Winston’s awful start

Bernard Hickey picks through the wreckage of Winston Peters' now infamous news conference on Wednesday and says he should have used the opportunity for some statesmanship in a special place and time, instead of self-indulgent point scoring and abuse.

I was lucky enough not to be at Winston Peters' news conference at the Beehive Theatrette on Wednesday afternoon. Sam Sachdeva and Lynn Grieveson were there for Newsroom and did a great job of reporting and capturing what happened on the day.

But I've had a chance to go back and look at the tape and have a think about what Peters did and what he could have done.

Peters can be a statesman when he wants to be. He can 'go high' when others 'go low'. He proved it repeatedly when he was the Foreign Minister and he is New Zealand's longest-serving Parliamentarian with decades of experience of seeing all the good and bad things about New Zealand's system of governance.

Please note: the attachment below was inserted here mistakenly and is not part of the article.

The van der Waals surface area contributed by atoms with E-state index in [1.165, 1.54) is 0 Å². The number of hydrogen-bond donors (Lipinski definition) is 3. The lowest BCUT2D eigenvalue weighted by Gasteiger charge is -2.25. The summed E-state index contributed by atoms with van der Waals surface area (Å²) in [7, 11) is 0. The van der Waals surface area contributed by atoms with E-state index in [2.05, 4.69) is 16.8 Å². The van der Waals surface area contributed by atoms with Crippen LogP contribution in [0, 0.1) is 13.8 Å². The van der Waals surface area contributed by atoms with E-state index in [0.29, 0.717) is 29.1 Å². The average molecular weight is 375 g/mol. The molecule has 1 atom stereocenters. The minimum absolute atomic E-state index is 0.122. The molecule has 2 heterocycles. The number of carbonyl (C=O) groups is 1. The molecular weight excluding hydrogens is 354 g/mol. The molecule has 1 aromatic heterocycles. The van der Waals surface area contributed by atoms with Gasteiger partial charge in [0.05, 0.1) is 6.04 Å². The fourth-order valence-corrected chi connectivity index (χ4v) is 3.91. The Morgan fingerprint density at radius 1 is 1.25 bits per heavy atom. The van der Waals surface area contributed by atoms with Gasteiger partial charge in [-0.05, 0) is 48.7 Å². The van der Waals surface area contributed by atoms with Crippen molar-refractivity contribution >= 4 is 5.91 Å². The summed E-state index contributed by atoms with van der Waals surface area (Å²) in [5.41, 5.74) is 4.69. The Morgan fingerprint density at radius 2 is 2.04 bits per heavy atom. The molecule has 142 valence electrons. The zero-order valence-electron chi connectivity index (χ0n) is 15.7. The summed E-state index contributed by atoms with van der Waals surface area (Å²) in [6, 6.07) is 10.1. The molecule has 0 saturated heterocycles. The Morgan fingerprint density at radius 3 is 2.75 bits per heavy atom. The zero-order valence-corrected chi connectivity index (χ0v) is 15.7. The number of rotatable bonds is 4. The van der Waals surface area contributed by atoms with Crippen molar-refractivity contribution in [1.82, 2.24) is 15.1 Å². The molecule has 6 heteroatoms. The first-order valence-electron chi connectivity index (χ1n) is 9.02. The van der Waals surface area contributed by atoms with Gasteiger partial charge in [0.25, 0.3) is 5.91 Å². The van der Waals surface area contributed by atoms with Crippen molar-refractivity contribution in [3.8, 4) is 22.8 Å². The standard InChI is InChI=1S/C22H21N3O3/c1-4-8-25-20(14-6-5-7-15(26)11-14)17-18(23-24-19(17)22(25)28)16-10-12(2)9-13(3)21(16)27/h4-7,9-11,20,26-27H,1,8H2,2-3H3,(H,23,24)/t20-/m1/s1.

He can be an avuncular and perceptive figure on our political stage with the ability to call out wrongdoing and confront mendacity when he sees it. He is still one of Parliament's best performers.

Peters can choose to build relationships of trust and respect with many, including those in both the National and Labour parties. We have to hope that those relationships built up over many years can stand the test of the intense week or two of negotiations from October 7.

Now for the 'but' ... and it's a big but.

Peters' performance in that news conference on Wednesday was beneath him and served only to feed his small base with the red meat of abusing the media and scoring cheap points. It was self-indulgent, pointless and simply wasted one of the biggest opportunities he has ever had to convince New Zealanders he deserves to be in this position of deciding who will lead our next Government.

It reached its nadir when he called out a journalist as Australian and refused to answer his question for no reason other than he was Australian.

Time and again, he baited journalists and made gratuitous insults mixed in with refusing to answer questions.

It could have been so different. He could have simply said he couldn't disclose his negotiating position until after the counting of the special votes and that he could not say who he would choose. Everyone would have accepted that as a fair stance.